Dr. Douglas Saunders, a clinical psychologist and professor at the University of Toronto, said cat hoarding tends to happen because for those with mental illness, looking after animals can have a very positive effect.
“One of the things people do when they have difficulty relating to other people – because animals are so accepting and so forgiving – is they begin to develop relationships with animals,” he said. “Often, if people have been abused in early childhood or very abusive relationships that likely makes them have personality disorders.”
There’s a “must save the world” attitude congruent to hoarding, according to Saunders.
“If you have 13 cats, what’s one more?” he said. “After a while, if you just take on one or two each time, there’s this notion that, incrementally, you can still look after them. Very quickly though, in terms of resources and ability to care for them, you no longer can. And that’s where they lose touch with reality.”
Humane Society of Canada chairman Michael O’Sullivan refuses to let his heart bleed for hoarders.
“I have zero sympathy for the people involved and I have tremendous sympathy for the animals and the charities that are left to clean up their selfish mess,” he said.
“The courts are often sympathetic to people like this and my experience is they tend to re-offend so even if you have an order prohibiting them from having animals, you continually have to watch them to make sure it doesn’t happen again.”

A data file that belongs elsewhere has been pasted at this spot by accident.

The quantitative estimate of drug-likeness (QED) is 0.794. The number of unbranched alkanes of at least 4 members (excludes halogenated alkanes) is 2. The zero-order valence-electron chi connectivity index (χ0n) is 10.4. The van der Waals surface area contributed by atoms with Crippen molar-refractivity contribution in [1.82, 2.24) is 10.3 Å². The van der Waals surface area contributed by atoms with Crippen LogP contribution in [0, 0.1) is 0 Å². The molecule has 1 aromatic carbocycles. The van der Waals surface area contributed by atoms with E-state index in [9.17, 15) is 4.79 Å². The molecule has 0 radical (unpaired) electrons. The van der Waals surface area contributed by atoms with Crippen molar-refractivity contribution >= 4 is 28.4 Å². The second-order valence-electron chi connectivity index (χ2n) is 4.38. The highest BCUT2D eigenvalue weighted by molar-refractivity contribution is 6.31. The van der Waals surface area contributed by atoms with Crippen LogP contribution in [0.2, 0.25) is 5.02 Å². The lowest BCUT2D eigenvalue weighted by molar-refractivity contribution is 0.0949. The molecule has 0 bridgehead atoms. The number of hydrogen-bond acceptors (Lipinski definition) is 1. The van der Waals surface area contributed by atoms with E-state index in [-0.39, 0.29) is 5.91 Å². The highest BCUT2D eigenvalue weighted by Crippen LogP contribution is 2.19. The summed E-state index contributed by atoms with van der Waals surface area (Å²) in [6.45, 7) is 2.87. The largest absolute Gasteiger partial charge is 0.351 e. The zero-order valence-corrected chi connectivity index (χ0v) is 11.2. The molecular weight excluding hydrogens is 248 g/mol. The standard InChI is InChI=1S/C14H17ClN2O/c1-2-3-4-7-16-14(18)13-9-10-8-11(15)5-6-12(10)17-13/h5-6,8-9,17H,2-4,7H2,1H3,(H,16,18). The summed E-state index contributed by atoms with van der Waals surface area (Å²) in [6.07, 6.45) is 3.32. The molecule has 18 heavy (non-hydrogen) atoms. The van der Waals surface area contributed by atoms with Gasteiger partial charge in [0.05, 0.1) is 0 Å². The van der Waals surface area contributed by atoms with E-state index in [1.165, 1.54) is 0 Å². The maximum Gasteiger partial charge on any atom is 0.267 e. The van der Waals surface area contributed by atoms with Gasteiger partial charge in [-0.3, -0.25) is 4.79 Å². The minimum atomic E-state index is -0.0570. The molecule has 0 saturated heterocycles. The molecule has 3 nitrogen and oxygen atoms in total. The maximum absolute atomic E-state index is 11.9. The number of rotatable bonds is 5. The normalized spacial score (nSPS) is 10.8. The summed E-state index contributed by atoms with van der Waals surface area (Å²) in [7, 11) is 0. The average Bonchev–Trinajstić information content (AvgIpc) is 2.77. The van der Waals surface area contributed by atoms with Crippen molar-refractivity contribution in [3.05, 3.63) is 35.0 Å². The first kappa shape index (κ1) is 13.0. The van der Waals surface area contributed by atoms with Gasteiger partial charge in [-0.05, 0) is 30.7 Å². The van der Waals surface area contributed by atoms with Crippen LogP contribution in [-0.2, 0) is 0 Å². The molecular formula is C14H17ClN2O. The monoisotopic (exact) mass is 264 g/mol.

O’Sullivan has been helping animals for 40 years in Canada and other countries. He estimates a single person who hoards 60 animals cost taxpayers easily up to $100,000 just as part of the investigation, finding homes for the animals, having them treated and going through the court system.
“That $100,000 could be used to spay and neuter a lot of animals,” he said.
One of the most horrendous cases he’s seen was in Essex County a few years ago where 600 animals were seized from a farm.
“The lady had animals in crammed wire cages, the animals in the barn were in really rough shape. There was a roomful of 300 guinea pigs,” he said. “I met two of her older daughters and I could tell something was wrong. I had a call from a child worker who told me the woman had been keeping (her daughters) in cramped wire cages.”
The Toronto Feral Cat Project, which works in a coalition with other groups and the city to control the feral cat population through trap, neuter and return programs, said hoarding, too, affects them.
“A big part of the feral cat problem is irresponsible pet ownership and abandonment of cats, which also impacts the hoarding,” said the group’s director, Roxanne St. Germain. “In a hoarding situation gone wrong, the animal is better off on the streets.”
And there is a fine line between a rescue worker and a hoarder, she said.
“There are a lot of hoarders who have the ability to reason a bit and try to disguise their behaviour by disguising it as a sanctuary or rescue organization,” she said. “A true rescue group has catches in place to prevent that type of behaviour. I don’t think hoarding is about hurting animals – it just ends up that way.”
Back at the Etobicoke Humane Society, Karen Heaslip, who handles adoptions at the shelter, said cats who have been saved from hoarding situations are often more difficult to adopt.
“Your next door neighbour could be a hoarder,” she said. “It’s heartbreaking. We still have some from our hoarding case from last year because they’re nervous and don’t trust people.”
A solution to reduce the hoarding is implementing mandatory spaying and neutering, O’Sullivan said, as well as keeping cats indoors at all times. Backyard breeders should also have to pay a $10,000 licensing fee.
“It all comes down to an issue of numbers and responsibility,” he said. “It’s very tough on the animals and it’s all because of the irresponsible actions of one person – the hoarder.”